(NewsNation) — As authorities on the ground try to manage an influx of migrants arriving on Florida’s beaches, a separate enforcement team is trying to stop migrant vessels before they hit the shore.
NewsNation joined U.S. Customs and Border Protection’s (CBP) Air and Marine Operations (AMO) team for a day to see how agents are managing the situation in the Florida Keys.
Like border agents on land, AMO agents are constantly surveying suspicious activity from the air and on the water.
In tandem with the U.S. Coast Guard, the AMO team tries to stop migrants who are trying to reach the United States by sea.
Most of those migrants are coming from Cuba and Haiti, and at least 65 have died at sea since August. In total, more than 4,400 migrants have arrived by boat in Florida over the past five months.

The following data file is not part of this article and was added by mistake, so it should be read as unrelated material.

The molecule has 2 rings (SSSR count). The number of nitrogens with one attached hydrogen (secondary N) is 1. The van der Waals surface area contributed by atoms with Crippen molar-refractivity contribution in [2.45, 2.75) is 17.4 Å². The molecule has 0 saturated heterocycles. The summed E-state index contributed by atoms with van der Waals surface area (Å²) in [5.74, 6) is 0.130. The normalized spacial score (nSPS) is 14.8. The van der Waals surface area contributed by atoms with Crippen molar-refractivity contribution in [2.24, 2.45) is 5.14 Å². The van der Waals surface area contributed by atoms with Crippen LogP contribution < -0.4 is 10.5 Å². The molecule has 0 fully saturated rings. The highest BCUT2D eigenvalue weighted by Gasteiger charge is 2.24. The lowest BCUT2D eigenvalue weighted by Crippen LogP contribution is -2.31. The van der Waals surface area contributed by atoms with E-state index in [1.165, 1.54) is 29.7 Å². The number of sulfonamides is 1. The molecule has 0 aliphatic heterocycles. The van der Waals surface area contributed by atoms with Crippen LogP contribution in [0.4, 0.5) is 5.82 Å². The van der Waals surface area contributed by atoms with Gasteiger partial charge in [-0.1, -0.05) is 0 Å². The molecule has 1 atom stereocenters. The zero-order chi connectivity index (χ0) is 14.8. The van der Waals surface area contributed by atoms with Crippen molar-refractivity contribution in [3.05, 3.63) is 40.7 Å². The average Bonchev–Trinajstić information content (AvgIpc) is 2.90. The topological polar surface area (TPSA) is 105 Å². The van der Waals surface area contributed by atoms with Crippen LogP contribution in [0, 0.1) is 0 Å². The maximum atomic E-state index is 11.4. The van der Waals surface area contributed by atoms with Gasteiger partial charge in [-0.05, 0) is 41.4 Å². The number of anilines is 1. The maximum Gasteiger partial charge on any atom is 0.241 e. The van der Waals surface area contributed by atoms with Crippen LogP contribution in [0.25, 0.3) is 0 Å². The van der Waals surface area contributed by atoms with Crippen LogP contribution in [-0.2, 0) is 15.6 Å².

Earlier this month, the Coast Guard repatriated to Cuba 68 people who were attempting to enter the country illegally.
NewsNation visited the Marquesas Keys, a popular migrant landing spot, which is about 20 miles west of Key West and only 80 miles from Havana, Cuba. The shore was covered with abandoned boats.
AMO agents say finding migrant boats at sea can be challenging.
“On an average day, you’re probably going to be within a mile to spot them,” said AMO Agent Brett Godfrey. “Once it’s rough out, they blend in with the waves and you’re not going to pick them up on the radar.”
The state of Florida has sent extra resources to the Florida Keys, including additional troopers from the Florida Highway Patrol and even the state’s National Guard.
Some AMO agents NewsNation spoke to, such as Kerry Martinick, have been temporarily relocated so they can be close to the action.
Martinick said agents often finds migrants enduring terrible conditions.
“We’ve seen vessels halfway flooded, just a mixture of diesel fuel and human waste,” he said.
Earlier this month, the Biden administration said it would immediately begin turning away Cubans, Haitians and Nicaraguans who cross the U.S.-Mexico border illegally.
It remains to be seen what impact that will have on migrants who arrive in Florida.